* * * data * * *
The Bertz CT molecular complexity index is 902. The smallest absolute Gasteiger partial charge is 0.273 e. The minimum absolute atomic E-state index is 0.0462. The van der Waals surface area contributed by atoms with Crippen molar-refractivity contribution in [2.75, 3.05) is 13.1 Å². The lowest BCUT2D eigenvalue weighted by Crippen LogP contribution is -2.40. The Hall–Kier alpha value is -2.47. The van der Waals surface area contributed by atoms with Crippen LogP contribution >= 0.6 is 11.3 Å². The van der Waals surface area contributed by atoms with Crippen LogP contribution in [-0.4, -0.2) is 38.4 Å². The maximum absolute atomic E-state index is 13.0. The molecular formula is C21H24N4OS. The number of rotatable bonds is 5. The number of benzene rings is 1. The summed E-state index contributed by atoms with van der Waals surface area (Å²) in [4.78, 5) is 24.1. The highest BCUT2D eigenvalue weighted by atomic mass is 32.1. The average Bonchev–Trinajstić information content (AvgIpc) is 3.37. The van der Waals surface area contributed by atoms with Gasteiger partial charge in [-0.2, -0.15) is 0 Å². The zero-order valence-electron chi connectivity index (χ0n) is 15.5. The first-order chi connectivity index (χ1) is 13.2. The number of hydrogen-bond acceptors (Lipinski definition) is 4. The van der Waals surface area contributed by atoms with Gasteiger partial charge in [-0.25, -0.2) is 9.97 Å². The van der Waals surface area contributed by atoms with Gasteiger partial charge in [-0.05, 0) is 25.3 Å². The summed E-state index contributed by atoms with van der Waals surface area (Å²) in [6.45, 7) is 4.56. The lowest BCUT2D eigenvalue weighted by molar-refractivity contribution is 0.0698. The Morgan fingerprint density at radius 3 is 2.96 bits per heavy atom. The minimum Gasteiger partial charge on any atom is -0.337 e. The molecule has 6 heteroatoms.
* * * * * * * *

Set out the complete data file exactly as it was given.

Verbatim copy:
The Bertz CT molecular complexity index is 902. The smallest absolute Gasteiger partial charge is 0.273 e. The minimum absolute atomic E-state index is 0.0462. The van der Waals surface area contributed by atoms with Crippen molar-refractivity contribution in [2.75, 3.05) is 13.1 Å². The lowest BCUT2D eigenvalue weighted by Crippen LogP contribution is -2.40. The Hall–Kier alpha value is -2.47. The van der Waals surface area contributed by atoms with Crippen LogP contribution >= 0.6 is 11.3 Å². The van der Waals surface area contributed by atoms with Crippen LogP contribution in [-0.4, -0.2) is 38.4 Å². The maximum absolute atomic E-state index is 13.0. The molecular formula is C21H24N4OS. The number of rotatable bonds is 5. The number of benzene rings is 1. The summed E-state index contributed by atoms with van der Waals surface area (Å²) in [4.78, 5) is 24.1. The highest BCUT2D eigenvalue weighted by atomic mass is 32.1. The average Bonchev–Trinajstić information content (AvgIpc) is 3.37. The van der Waals surface area contributed by atoms with Gasteiger partial charge in [-0.2, -0.15) is 0 Å². The zero-order valence-electron chi connectivity index (χ0n) is 15.5. The first-order chi connectivity index (χ1) is 13.2. The number of hydrogen-bond acceptors (Lipinski definition) is 4. The van der Waals surface area contributed by atoms with Gasteiger partial charge in [-0.25, -0.2) is 9.97 Å². The van der Waals surface area contributed by atoms with Gasteiger partial charge in [-0.05, 0) is 25.3 Å². The summed E-state index contributed by atoms with van der Waals surface area (Å²) in [6.45, 7) is 4.56. The lowest BCUT2D eigenvalue weighted by molar-refractivity contribution is 0.0698. The Morgan fingerprint density at radius 3 is 2.96 bits per heavy atom. The minimum Gasteiger partial charge on any atom is -0.337 e. The molecule has 6 heteroatoms.